'Matter of Laugh or Death,' the award-winning humor column
By Bill Dunn
Interesting observations on this thing we call life
(appearing each week in the Republican-American newspaper, Waterbury, CT)
FUN AND RELAXATION ON THE LINKS
When I was young, I used to pass the time by sticking needles in my eyes. Later on, I enjoyed shoving sharpened Number 2 pencils into my ears. Now that I’m middle-aged, I get my kicks by playing golf.
OK, I’ve never actually stabbed myself with sharp objects (on purpose, anyway), but the fact that I play golf is strong evidence that I have some serious masochistic tendencies.
Golf is, to be charitable, a psychotic sport. It takes up too much time; it is way too expensive; and it is so maddeningly frustrating that my blood pressure reading often shoots off the charts and my facial expressions routinely resemble Donald Rumsfeld after reporters question one of his decisions.
And yet, if someone says to me, “Hey Bill, do you want to sneak out of work early this Friday and play golf?” my immediate reply is, “Yeah! Let’s do it!”
For some bizarre reason, the more pain golf inflicts on me, the more I want to play. I think this calls for some professional counseling. At $200 per hour, a therapist would actually save me some money compared to golf.
One definition of insanity is “doing the same thing over and over again and expecting different results.” By this definition, when it comes to golf, I am certifiably insane. Every single time I’ve ever played golf, I’ve had, at best, three bad shots for every one good shot.
But every single time I go out golfing, I think to myself, “OK, today’s the day I get into a groove and hit only good shots.” I might as well be thinking to myself, “OK, today’s the day space monkeys from Mars land a flying saucer on my front lawn and give me a large crate filled with hundred-dollar bills.” (We all know this can’t happen because space monkeys never bring cash when they travel; they use their American Express cards. And even if it did happen, I’d just use the money to play more golf.)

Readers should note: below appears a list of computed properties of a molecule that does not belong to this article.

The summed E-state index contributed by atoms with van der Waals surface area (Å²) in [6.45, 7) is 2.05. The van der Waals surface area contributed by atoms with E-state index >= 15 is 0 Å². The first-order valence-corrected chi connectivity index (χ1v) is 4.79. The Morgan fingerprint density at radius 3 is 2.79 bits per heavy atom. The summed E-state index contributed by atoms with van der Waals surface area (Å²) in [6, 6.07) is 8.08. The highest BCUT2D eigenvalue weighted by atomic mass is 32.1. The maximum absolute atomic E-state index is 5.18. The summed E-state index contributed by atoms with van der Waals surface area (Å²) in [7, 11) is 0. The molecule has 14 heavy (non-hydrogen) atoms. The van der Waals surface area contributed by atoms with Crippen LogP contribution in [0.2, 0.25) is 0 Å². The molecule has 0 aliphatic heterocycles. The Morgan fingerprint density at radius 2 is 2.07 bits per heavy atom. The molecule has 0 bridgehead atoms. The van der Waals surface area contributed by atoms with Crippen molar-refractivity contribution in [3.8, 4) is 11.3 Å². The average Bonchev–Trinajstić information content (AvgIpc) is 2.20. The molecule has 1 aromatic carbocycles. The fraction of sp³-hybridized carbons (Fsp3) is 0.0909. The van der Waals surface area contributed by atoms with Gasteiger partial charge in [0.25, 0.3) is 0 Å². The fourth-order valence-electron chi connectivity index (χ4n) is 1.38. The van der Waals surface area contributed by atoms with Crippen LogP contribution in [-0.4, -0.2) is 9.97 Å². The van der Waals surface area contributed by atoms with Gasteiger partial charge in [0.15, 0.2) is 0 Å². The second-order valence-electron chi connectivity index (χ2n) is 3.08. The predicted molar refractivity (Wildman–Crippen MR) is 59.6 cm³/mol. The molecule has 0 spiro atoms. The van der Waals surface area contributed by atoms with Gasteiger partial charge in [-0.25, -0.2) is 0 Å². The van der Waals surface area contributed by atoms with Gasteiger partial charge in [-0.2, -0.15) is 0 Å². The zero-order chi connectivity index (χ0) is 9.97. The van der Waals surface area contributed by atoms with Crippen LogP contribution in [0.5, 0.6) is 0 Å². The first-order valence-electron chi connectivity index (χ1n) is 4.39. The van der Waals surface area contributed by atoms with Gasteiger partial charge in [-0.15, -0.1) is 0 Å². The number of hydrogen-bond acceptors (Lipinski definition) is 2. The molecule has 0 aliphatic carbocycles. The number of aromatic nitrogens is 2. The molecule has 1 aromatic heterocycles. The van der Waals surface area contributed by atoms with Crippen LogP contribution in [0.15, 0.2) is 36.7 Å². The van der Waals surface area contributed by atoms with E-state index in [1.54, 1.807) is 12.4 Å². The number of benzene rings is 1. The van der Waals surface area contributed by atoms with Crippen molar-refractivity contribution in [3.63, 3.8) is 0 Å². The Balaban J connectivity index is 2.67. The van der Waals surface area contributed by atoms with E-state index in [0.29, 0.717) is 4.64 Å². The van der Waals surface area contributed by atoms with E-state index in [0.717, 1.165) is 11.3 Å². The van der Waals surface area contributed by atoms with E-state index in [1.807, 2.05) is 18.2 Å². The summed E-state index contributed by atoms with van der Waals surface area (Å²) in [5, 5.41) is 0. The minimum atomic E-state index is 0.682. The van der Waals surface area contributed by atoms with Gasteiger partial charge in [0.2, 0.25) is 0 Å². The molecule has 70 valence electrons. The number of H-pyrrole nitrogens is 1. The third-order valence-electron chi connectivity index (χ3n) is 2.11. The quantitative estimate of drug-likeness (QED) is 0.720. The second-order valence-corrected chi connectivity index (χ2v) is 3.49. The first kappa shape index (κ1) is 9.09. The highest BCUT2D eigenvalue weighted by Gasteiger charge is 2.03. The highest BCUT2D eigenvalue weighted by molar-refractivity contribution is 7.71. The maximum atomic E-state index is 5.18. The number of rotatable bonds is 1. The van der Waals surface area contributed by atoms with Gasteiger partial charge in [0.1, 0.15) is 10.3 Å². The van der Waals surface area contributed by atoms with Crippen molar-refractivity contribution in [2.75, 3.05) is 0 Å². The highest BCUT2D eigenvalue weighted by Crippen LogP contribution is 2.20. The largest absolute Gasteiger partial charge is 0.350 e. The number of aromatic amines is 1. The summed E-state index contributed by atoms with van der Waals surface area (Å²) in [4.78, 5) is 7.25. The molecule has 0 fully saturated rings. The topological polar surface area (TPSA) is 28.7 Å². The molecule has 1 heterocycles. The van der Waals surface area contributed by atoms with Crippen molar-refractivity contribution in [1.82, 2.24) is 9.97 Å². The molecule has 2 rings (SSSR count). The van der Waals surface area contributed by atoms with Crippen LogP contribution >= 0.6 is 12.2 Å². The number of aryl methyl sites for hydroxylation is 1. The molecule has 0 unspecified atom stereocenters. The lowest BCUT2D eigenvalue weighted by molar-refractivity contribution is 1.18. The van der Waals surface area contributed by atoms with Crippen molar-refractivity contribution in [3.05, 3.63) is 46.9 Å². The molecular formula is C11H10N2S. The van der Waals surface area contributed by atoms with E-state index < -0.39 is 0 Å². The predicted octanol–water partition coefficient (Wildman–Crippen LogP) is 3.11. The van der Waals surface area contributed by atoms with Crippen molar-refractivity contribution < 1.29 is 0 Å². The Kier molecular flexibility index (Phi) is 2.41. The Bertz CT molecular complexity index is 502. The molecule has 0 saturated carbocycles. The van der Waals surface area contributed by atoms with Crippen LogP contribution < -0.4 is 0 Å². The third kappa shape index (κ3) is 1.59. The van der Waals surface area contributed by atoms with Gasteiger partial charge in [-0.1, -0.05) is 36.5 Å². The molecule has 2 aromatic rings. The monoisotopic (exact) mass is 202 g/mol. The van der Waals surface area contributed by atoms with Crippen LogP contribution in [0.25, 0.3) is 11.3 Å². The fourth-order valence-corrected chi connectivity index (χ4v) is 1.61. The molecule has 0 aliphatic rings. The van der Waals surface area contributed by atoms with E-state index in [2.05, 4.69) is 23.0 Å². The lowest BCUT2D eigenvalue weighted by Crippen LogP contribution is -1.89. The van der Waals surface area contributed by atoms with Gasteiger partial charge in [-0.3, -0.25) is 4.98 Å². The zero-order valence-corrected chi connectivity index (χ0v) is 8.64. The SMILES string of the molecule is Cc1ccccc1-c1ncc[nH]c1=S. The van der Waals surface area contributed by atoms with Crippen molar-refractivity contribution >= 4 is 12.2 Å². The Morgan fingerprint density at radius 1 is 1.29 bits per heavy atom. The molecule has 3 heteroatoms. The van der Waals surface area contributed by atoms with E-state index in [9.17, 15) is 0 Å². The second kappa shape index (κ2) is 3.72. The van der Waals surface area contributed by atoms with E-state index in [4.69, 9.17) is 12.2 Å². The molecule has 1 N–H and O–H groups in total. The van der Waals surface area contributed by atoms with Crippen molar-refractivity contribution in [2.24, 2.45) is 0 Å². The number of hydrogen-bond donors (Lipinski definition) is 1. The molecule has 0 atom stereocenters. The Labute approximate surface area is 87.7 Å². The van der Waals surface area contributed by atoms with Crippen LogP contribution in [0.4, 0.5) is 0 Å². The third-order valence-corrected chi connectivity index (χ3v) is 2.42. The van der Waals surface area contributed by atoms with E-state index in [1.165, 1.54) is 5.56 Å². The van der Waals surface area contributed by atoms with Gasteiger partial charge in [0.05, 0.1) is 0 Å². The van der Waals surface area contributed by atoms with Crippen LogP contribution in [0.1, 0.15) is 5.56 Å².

Golf, in theory, is supposed to be fun and relaxing. Let me describe the last time I played golf earlier this week, and you decide if the words “fun” or “relaxing” can be found anywhere.
It was a miserably hot and humid day, and halfway through the round I already felt like a washed out dish rag. By the time we were finished, I was so sunburned people thought someone had splashed red paint onto my neck. I had a blister on my hand, and my back and feet were aching. I sliced so many drives and missed so many four-foot putts it made my head hurt. (Well, I’m not sure the bad shots actually made my head hurt. I think it might have had something to do with the fact that after each bad shot I would whack myself in the forehead with the shaft of my club.) And finally, when the day was done, I had spent over 150 bucks.
But that’s not the insane part. The really frightening aspect of this scenario occurred as I was limping toward my car in the parking lot. One of my playing partners said, “Hey Bill, I’ve got a tee time reserved for Saturday afternoon. Do you want to join us?”
Now, of course, the only rational response at that moment should have been, “Hey, pal, I can have you arrested for making threatening statements!” But instead, without hesitating, I replied, “Sure! I’d love to!”
During the ride home, rather than do what a normal person would do—call my friend on the cell phone and tell him I can’t make it after all since I just remembered I have to rearrange my sock drawer on Saturday afternoon—I got excited about how much fun it surely will be.
So, maybe you’ll see me on the course this afternoon relaxing and having fun. I’ll be the one whacking myself in the forehead after each shot.
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